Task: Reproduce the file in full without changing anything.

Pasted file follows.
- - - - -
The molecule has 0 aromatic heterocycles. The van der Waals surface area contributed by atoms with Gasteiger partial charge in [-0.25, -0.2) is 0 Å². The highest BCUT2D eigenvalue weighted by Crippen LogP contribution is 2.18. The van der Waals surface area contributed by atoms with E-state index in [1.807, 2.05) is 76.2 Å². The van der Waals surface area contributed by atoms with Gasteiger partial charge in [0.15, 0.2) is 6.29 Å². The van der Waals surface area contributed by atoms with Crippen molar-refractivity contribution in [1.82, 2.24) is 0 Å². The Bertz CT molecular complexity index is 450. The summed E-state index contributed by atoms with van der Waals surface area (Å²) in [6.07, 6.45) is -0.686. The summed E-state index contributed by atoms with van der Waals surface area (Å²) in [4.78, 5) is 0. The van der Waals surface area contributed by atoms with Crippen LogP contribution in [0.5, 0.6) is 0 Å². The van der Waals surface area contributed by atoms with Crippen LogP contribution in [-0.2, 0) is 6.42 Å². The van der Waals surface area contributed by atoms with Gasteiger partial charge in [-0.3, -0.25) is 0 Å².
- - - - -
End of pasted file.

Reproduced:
The molecule has 0 aromatic heterocycles. The van der Waals surface area contributed by atoms with Gasteiger partial charge in [-0.25, -0.2) is 0 Å². The highest BCUT2D eigenvalue weighted by Crippen LogP contribution is 2.18. The van der Waals surface area contributed by atoms with E-state index in [1.807, 2.05) is 76.2 Å². The van der Waals surface area contributed by atoms with Gasteiger partial charge in [0.15, 0.2) is 6.29 Å². The van der Waals surface area contributed by atoms with Crippen molar-refractivity contribution in [1.82, 2.24) is 0 Å². The Bertz CT molecular complexity index is 450. The summed E-state index contributed by atoms with van der Waals surface area (Å²) in [6.07, 6.45) is -0.686. The summed E-state index contributed by atoms with van der Waals surface area (Å²) in [4.78, 5) is 0. The van der Waals surface area contributed by atoms with Crippen LogP contribution in [0.5, 0.6) is 0 Å². The van der Waals surface area contributed by atoms with Crippen LogP contribution in [-0.2, 0) is 6.42 Å². The van der Waals surface area contributed by atoms with Gasteiger partial charge in [-0.3, -0.25) is 0 Å².